• €10.4 billion for keeping people employed and supporting the unemployed, which include the following measures: (a) All workers: Freezing of layoffs for all workers for two months, independently on the type of contract, where the layoff was opened after February 23rd, including layoffs for economic reasons; (b) All workers: Extension of (various) unemployment insurance mechanisms for all sectors, regions, and employees (9 weeks); (c) Self-employed: €600 bonus for self-employed and autonomous workers; (d) All workers not-working-from-home: €100 salary bonus in March to all workers not in smart working, cap of income of €40000; (e) Working parents: €600 bonus
  • €3.2 billion additional healthcare related spending, which includes: (a) €1.65 billion in the National Emergency Fund, (b) the cost of 20,000 additional staff in the sanitary sector, (c) €150 million for extra-hour payroll costs of NHS personnel; (d) €400 million increase of intensive care units, €50 million subsidies to firms producing protective equipment; (e) €150 million for requisition from private sector for public health purposes of sanitary equipment and facilities (including hotels); (f) €68 million additional medical and nursing personnel in the military; (g) the cost of the possibility to postpone retirement of medical personnel.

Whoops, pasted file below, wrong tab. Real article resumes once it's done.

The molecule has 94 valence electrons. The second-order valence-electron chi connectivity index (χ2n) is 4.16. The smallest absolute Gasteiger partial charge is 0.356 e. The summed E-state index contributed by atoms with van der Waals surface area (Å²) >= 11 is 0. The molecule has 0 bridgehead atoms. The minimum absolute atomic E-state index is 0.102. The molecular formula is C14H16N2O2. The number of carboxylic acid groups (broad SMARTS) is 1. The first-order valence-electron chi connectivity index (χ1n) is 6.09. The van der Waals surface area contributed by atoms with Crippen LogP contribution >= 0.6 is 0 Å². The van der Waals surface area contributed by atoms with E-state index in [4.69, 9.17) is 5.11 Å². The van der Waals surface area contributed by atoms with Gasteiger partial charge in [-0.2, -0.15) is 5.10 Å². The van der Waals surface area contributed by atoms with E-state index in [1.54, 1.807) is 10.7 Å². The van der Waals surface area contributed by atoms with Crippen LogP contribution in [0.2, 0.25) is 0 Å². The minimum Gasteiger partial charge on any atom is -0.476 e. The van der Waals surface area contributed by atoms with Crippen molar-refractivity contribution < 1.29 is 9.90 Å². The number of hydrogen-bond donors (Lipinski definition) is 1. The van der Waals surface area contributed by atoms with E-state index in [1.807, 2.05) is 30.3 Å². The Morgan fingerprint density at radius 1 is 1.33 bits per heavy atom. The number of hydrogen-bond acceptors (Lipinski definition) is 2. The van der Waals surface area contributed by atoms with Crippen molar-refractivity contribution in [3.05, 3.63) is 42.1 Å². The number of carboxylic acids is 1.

Deferrals (€230.7 billion): 

  • € 10.7 billion deferred taxes and contributions for all firms in severely affected sectors and all firms below €2 million, which include; see the measures in the first point above at immediate fiscal response
  • €220 billion moratorium on all loans and mortgages payable in instalments until 30 September of all micro, small, and medium sized firms (SMEs)

Other liquidity and guarantee measures (€130 billion): 

  • €100 billion new loans Central Guarantee Fund for SMEs access to credit
  • €10 billion state guarantee for banks financing big and medium enterprises not in SMEs support fund (500 million guarantees with a multiplier of 20)